I am really so lucky. I have a roof over my head, food in my fridge, great kids, but most of all – I love my husband! Seriously! I love coming home every day knowing he is here. When he is out of town on business, and I hear his car pull up in the driveway, I still get butterflies in my stomach. We met almost 10 years ago, but it feels as if we have been together forever. Have your read how we met?? He tells me every day he loves me. He tells me I am beautiful, even when I don’t feel it – how cool is that?
Words from my husband:
While my amazing wife Biz compliments my activities the outdoor maintenance of our home I think everyone needs to understand how much time she spends keeping our house a home. My efforts pale in comparison to what she does daily, and yet she compliments me.
While I understand that she is not as inclined to jump on to the dirty end of a shovel, she has never once shied away from any unfamiliar outdoor activity.
I tell this story only to illustrate why I love this woman so much!
We moved into a new home. We had a big back yard. Biz and I decided to grow a garden, and what an amazing garden it would be. I should at this point make it clear that my wonderful wife had grown up in a city environment and outdoor stuff was not her forte.
We inherited a compost heap and decided to till that into our garden. With a true Pioneer Woman gusto, my remarkable bride dug into that heap with her hands. She spread it all over our new garden, as I worked the tiller. We were forming this land into a Garden of Eden where all vegetables would thrive. I was working the business end of a large tiller, and Biz was mixing in compost as I went.
We were about fifty percent done when I saw Biz run. When I say run, I should say sprint. Most of you probably don’t know that my amazing wife was at one point a scholarship athlete. She won a scholarship at Southern Illinois. In addition she was also quite the high school track star. I only mention this because the speed at which she ran startled me. It was remarkable. She moved like a gazelle.
When I eventually tracked her down she said only this “There are mice in the compost! “ She said this with an amazing volume.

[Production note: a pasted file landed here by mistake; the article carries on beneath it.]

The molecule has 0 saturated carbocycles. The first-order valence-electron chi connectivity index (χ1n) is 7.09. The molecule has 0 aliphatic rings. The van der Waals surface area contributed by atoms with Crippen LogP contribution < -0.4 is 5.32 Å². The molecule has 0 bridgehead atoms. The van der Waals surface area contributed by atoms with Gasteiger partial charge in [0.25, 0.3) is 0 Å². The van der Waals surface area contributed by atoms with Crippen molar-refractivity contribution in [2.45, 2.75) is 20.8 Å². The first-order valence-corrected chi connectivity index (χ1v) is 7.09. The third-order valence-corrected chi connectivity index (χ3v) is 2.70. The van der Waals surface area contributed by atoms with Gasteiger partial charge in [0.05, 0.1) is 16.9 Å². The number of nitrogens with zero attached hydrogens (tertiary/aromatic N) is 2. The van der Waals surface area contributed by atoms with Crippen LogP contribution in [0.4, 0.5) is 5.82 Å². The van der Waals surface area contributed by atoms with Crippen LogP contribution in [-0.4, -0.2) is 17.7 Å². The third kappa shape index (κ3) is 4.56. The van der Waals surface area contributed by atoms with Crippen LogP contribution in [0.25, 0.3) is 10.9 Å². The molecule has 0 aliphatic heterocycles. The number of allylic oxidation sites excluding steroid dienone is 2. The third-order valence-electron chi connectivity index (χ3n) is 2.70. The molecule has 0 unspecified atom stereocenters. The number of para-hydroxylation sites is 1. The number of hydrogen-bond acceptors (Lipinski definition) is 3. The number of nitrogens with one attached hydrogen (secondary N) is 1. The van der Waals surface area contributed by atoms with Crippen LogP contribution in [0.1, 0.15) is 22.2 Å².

As it turned out, we had interrupted a nest of mice, they were newly born and unable to see. They were teensy weensy blind mice. To Biz however, they were rabid death mice on the move!
I would like to make it clear that Biz’s contributions to this household far exceed anything I may do outside, or inside. With that said, she no longer goes anywhere near the compost heap! Gosh I love her!
Biz is back – thank you for that lovely note Tony! I love you!
Okay, by now you know I don’t like to waste much food. I had two kabobs left over from last night, so I decided to make an egg white omelet with the leftovers! 1/2 cup egg whites, 2 ounces of steak, 1 ounce of zucchini, 1/2 ounce of red pepper and 1/2 ounce of my 75% reduced fat Cabot cheese. Only problem? There was so much filling, my egg white kind of fell apart and it became and egg white scramble!
Whenever I read my grocery store sale flyer, and see that boneless, skinless chicken breasts are $1.49 a pound, I can’t help but think of Chicken Tikka Masala!! Yep, this is the fourth round of making this! On the base is 1/2 cup cooked rice:
And since I shared this with my co-worker, she shared her strawberries with me!
On the way home, I picked up this weeks secret ingredient in the BSI recipe contest. BEETS!
They were bunched together, so one bunch included three beets. I did the self check out, and since there was no bar code, I just pressed the button for beets, it said how many, I punched in three and they rang up at $9! Okay, there is no way I was going to pay $3 a beet! But I was wrong – I took it up to the counter and I had rung in three bunches, so I only paid $3 for three – phew!
First off, I didn’t even know you could eat the leafy green tops. Second of all, I wasn’t sure if I had to peel them? I did though. And when I started to cut them, they started to bleed!